Living with inactive tuberculosis

    • Brief

    • Tuberculosis is an infectious disease caused by bacteria. The bacteria enter your body when you breathe in air that contains them (e.g. from an infected person who coughs or sneezes).

      When you live with inactive tuberculosis, you have the tuberculosis bacteria in the body, but the bacteria is not growing or spreading. You are not coughing or sick and cannot infect another person. This is because your body’s defence system is strong enough to fight the bacteria.

      However, if your body’s defence system becomes weak, the bacteria can begin to grow, making you sick and able to spread the disease. Therefore, treatment for inactive tuberculosis is essential.

    • When you get the diagnosis

    • Inactive tuberculosis is not easy to detect because you don't show any symptoms of the disease. A blood test can confirm the presence of the bacteria in your body.

      If you are coughing, practice cough hygiene and wear a face mask, and do not sleep in the same room with other people if possible. You can spread this infection to people who are close to you.

      If you are not coughing, you may be clearing thick mucus from your throat. Dispose of this mucus carefully as this can contain tuberculosis bacteria.

      Also, use only your cutlery, plates and cups. Do not share these with other people in your house.

    • Work and your health

    • Tuberculosis may make you weak and breathless after moderate activities. Give yourself time to recover before attempting work at the same as before the infection.

      You may need to schedule your directly observed therapy (DOT) schedule within your work hours. This may be possible if your workplace is close to a DOT centre or within commuting distance.

    • Diet and nutrition

    • Eat lots of fruits and vegetables because they contain vitamins and minerals. They boost your immune system. Most people who get tuberculosis lose up to 10% of their body weight, so eating more proteins (e.g. milk, eggs, beans, lean meat) may help limit this weight loss.

      You can supplement your diet with immune-boosting supplements like Vitamin C. Talk to your healthcare providers about other supplements if your diet can not provide sufficient quantities.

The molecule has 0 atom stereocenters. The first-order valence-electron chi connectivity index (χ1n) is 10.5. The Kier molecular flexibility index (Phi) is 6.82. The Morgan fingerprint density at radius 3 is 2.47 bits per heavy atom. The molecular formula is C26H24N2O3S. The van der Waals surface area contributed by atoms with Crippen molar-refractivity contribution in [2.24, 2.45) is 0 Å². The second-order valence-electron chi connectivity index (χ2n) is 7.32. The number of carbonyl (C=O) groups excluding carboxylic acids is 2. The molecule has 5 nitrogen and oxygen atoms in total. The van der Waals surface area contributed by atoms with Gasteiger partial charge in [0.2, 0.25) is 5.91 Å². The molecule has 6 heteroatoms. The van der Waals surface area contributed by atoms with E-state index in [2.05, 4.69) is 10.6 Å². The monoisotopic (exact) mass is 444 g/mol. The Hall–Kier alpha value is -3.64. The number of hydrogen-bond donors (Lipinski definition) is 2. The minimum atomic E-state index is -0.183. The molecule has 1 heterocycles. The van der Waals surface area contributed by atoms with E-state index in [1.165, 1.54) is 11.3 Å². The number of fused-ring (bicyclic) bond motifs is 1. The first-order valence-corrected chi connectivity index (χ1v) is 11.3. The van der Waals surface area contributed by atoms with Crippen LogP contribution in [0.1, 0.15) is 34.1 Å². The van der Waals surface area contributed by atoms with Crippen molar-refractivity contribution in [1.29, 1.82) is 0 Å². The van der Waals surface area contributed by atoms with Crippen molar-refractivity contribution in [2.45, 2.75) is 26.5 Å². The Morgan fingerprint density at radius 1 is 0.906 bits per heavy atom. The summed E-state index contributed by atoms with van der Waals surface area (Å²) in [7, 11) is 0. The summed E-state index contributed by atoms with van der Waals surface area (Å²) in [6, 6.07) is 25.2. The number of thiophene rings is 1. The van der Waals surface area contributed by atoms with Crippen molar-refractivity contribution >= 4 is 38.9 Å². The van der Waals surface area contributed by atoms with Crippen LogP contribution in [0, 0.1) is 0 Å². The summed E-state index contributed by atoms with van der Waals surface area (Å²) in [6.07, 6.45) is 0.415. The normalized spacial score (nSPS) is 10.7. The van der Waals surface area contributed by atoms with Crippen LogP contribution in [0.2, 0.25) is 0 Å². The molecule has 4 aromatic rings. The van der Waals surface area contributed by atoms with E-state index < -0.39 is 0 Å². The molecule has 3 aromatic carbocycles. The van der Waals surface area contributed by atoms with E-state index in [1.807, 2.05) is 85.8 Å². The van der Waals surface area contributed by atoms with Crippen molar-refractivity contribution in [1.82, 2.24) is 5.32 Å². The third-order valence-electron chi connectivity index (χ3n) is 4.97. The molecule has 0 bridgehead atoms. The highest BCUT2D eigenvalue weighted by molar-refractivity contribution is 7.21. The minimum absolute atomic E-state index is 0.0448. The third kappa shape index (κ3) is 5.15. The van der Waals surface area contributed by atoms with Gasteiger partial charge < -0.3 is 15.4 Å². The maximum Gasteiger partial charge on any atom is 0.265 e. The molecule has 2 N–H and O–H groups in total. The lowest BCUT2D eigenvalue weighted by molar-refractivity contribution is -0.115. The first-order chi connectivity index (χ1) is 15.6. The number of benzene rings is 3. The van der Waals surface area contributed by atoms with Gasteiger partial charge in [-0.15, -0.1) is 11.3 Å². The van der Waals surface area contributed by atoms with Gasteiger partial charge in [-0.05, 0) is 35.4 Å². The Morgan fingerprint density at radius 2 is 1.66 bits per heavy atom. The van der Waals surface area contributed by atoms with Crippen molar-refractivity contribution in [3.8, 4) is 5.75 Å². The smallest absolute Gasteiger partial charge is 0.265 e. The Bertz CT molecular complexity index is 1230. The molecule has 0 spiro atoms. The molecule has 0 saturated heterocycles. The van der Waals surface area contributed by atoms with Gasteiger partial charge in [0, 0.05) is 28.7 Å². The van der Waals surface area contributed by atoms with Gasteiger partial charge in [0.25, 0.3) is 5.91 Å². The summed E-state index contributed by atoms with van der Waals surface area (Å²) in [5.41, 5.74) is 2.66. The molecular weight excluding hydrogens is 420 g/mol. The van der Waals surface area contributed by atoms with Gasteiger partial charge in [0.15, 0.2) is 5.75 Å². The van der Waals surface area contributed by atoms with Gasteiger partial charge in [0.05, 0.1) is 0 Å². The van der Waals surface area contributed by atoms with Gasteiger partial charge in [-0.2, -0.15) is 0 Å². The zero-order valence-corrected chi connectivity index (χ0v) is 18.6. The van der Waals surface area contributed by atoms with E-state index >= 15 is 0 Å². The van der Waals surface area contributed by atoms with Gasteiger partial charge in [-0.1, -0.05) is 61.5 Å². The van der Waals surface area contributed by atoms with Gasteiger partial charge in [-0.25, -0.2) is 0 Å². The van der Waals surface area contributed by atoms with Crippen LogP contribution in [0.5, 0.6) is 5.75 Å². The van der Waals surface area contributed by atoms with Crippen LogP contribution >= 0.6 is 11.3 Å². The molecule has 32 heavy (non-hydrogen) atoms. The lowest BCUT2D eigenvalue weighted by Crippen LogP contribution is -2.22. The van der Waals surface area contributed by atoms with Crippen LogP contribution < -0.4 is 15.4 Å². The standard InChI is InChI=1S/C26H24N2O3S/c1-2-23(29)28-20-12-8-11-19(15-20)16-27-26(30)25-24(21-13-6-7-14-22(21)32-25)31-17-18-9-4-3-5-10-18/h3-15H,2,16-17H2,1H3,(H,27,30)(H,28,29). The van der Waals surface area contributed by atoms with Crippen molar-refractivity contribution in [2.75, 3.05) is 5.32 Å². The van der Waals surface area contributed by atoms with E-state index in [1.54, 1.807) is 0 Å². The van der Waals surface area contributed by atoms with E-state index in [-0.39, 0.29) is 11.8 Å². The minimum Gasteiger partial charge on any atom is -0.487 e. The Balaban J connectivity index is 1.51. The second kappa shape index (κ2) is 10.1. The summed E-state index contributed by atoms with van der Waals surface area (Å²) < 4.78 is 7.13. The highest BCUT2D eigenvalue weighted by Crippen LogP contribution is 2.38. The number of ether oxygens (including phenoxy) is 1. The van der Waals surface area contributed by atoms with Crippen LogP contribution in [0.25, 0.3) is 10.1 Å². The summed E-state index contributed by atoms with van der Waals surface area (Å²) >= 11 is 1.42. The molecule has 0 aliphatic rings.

• Physical activity

    • Keeping physically active can help you remain healthy and well. Although it won't clear the infection, it will contribute to your general wellbeing and keep you physically well.

    • Support from family and community

    • Your family can help you ensure that your living conditions are right and that your family members are protected from contracting the disease. Your family can also help you to continue your treatment until you have cleared the infection.

      In some areas in Nigeria, your community head will be involved in your care. You will be able to take the medicines in their official residence. If you qualify for support, it may also be distributed through the community head either in cash or as food. Community heads who are involved in your care will encourage you to complete your treatment and to talk with you if you have difficulties.

      If you feel depressed, talk to your family or your healthcare provider. They may be able to help you get through this condition.

    • Financial impact

    • Tuberculosis treatment is free in Nigeria. The programme is available at most general hospitals around the country. You may need to pay for your own cost of transportation and the treatment for any other conditions.

    • Kulawa cares

    • You can live for many years without being aware of the presence of tuberculosis bacteria in your body. You should routinely go for tuberculosis screening  to know the state of your health.

      Most people born in Nigeria since 1921 have received the BCG Vaccine. Children born at home or outside the clinic are likely not to have received the vaccine. Get yourself and your children vaccinated!

      Ask your healthcare provider about medical centres or hospitals within your area that give BCG vaccines.